inexperienced lookout. Distances can be very
A ship that looks like its 1/2 mile away may
actually be twice, or more than twice, that distance from
you. Sometimes objects that seem to be half the distance
to the horizon may actually be considerably closer.
Knowing your height above the water helps you to
estimate ranges. For example, at a height of 50 feet, the
distance to the horizon is about 16,000 yards (8 miles);
at a height of 100 feet, the distance is about 23,000 yards
(11 1/2 miles). Practice estimating distances to known
objects. Until you become proficient at estimating
ranges, use phrases, such as close aboard, on the
horizon, and hull down.
Ranges are reported in yards and spoken digit by
digit, except that multiples of hundreds and thousands
are spoken as such.
USE OF BINOCULARS
Using binoculars for searching isnt always better
than using the naked eye. Several factors govern when
and how binoculars should be used. For example, in fog
binoculars should not be used. At night, they should be
used quite often. Another factor is their field of view,
which is about 7°. Depending on the type of search, such
a narrow field may hamper proper scanning techniques.
Three adjustments are required to obtain proper
focus and to gain maximum benefit from the
light-gathering quality of binocularstwo adjustments
for focus and one for the proper distance between
To properly focus your binoculars, you should do
1. Set both eyepieces to the +4 mark. Place the
binoculars firmly against the eyebrows and
locate a small, well-defined object about 1/2
2. Cover one lens. (Do not touch the glass.)
3. Slowly turn the other eyepiece until a sharp
image is obtained, then back off as far as
possible without losing the sharpness. (Keep
both eyes open; closing one will give an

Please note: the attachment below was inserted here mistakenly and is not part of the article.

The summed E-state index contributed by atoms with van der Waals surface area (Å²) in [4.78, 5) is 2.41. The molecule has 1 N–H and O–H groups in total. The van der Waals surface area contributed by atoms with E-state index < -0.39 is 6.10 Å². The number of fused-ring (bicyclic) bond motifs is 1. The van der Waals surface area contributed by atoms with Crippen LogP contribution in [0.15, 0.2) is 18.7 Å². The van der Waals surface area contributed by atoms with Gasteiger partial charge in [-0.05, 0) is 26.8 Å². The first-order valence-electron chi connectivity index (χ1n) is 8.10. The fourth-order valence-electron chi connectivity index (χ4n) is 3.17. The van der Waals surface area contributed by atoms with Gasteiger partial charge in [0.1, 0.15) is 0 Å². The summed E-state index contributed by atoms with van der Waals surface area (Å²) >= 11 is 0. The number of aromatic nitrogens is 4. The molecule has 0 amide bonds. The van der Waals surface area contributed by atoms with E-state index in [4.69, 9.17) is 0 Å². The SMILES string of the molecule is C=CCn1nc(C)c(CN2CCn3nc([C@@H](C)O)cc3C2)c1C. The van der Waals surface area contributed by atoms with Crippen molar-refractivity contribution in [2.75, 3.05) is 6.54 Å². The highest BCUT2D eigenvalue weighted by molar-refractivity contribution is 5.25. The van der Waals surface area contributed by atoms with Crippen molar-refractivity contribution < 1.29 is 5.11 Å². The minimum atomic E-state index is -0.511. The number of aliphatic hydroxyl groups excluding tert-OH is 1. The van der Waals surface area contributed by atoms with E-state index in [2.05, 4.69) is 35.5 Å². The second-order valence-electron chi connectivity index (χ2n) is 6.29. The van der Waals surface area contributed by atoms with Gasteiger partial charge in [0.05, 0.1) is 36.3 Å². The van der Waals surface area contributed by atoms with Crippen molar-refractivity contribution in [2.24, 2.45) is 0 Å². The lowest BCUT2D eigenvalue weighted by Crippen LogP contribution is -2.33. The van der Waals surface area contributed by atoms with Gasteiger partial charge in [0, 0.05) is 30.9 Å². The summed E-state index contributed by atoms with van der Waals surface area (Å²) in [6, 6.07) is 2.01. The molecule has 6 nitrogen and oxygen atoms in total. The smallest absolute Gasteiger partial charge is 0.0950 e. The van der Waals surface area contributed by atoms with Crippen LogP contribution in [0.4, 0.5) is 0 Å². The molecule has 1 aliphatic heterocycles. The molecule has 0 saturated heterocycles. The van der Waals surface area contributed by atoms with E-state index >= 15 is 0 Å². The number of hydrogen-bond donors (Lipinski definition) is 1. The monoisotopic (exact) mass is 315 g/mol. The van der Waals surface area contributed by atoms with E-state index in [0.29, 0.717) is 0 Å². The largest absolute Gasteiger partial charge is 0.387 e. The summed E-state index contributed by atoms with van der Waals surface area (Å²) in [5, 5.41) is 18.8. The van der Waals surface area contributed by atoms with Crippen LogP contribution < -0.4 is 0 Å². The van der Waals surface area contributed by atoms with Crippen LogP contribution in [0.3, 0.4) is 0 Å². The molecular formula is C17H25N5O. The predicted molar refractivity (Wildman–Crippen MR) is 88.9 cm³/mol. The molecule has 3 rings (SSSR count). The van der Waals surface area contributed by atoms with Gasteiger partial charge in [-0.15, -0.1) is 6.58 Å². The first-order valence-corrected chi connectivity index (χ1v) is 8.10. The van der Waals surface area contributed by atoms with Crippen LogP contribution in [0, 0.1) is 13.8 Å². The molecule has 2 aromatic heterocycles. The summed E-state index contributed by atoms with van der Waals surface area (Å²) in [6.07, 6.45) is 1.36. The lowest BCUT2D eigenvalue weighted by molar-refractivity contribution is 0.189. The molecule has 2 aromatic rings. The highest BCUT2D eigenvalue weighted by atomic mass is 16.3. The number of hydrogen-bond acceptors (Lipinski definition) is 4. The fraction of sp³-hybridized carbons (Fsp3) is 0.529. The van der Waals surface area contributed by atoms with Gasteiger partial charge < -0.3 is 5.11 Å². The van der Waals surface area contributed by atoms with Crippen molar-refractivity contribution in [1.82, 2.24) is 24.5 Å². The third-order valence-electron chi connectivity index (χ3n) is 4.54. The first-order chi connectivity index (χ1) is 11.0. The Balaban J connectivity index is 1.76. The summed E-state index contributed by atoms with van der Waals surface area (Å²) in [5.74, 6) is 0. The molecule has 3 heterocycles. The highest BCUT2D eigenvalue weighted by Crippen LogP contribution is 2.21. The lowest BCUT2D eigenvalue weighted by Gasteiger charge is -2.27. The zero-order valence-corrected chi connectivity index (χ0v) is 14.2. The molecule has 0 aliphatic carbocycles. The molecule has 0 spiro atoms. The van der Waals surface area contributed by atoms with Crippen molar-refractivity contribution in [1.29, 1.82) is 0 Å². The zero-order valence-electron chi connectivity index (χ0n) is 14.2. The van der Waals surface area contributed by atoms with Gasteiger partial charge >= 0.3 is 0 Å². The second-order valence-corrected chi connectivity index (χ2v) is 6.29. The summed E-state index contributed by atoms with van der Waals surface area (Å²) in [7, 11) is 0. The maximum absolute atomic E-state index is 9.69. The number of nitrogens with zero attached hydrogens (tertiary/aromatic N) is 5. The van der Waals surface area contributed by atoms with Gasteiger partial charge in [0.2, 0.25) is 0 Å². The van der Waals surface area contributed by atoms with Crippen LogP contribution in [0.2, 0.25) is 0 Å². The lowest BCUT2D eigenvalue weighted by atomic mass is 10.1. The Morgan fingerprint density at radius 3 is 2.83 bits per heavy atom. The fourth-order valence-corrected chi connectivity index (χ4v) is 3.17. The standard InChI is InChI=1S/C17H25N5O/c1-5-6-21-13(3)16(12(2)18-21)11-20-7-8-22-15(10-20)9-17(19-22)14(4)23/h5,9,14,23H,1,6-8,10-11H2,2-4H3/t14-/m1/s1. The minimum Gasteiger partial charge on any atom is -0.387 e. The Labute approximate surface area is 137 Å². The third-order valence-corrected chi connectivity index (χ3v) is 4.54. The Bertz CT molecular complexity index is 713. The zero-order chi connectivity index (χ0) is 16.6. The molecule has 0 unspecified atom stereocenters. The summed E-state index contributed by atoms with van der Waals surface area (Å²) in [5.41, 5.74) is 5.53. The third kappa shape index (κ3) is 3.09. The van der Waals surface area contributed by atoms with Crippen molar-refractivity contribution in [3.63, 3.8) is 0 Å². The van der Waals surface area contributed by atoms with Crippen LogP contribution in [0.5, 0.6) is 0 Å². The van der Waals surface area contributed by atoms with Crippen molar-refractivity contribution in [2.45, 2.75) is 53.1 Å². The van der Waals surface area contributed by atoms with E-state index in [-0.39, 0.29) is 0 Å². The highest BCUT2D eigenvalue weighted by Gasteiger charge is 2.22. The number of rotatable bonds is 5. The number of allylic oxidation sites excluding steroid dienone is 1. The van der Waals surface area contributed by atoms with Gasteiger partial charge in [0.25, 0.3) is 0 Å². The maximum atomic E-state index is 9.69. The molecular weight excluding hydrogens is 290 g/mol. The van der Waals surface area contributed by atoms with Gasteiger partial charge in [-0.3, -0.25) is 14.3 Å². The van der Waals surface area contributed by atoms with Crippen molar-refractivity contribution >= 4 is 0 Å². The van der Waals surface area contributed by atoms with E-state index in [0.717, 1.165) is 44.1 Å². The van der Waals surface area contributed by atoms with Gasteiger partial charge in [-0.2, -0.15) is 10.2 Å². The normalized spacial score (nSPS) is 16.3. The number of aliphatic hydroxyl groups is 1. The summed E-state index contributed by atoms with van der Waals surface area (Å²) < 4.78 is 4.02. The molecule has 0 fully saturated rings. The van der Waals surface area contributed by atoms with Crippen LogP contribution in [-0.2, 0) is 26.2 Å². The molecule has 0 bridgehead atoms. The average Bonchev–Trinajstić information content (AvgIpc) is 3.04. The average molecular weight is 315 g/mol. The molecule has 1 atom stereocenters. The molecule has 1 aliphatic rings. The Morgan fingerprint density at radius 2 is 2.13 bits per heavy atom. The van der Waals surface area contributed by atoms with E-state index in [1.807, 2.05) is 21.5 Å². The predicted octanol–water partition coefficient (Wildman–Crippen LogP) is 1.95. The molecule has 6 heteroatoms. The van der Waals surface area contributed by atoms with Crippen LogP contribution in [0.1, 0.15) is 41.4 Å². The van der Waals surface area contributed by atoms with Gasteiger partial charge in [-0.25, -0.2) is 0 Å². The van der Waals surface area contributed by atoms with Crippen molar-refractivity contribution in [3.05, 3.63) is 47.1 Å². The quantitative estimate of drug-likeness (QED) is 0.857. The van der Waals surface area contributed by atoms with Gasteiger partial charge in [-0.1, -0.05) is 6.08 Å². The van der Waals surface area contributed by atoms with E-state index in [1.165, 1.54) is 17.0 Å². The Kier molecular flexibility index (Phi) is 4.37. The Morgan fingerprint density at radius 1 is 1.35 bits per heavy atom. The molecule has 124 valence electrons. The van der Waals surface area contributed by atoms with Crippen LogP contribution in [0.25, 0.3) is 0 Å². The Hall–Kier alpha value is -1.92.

4. Note the reading on the scale; then repeat the
previous procedures two or three times to obtain
the exact setting. Follow the same procedure for
the opposite eye.
T h e fi n a l a d j u s t m e n t i s t o e s t a b l i s h t h e
interpupillary distance (IPD), which is the distance
between your eyes. Move the barrels up and down until
you see a single circle (fig. 3-7). Then note the reading
on the IPD vernier between the barrels. An incorrect
IPD setting will strain the eyes and waste part of the
binoculars light-gathering ability.
You wont have your own personal binoculars.
They are passed from watch to watch. Therefore, its
important for you know your focus and IPD settings so
that the binoculars may be properly adjusted at night or
when there are no objects on which to focus in the
daytime. For nighttime use, the focus setting is one
mark less than for daytime.
Daytime use of binoculars depends upon the type of
search being conducted. Surface lookouts should use
them to scan across their sectorthey should then use
the naked eye on return sweeps. Sky lookouts should
use them only to identify a contact detected with the
The binoculars should be used more frequently at
night than during daylight, but searches should still be
made with the naked eye. You often can see objects,
particularly moving ones, out of the corner of your eye.
These objects might not be detected with the binoculars
because of their narrow field of view.
Binoculars should never be used in fog, rain, snow,
or thick haze.
Figure 3-7.Proper IPD setting.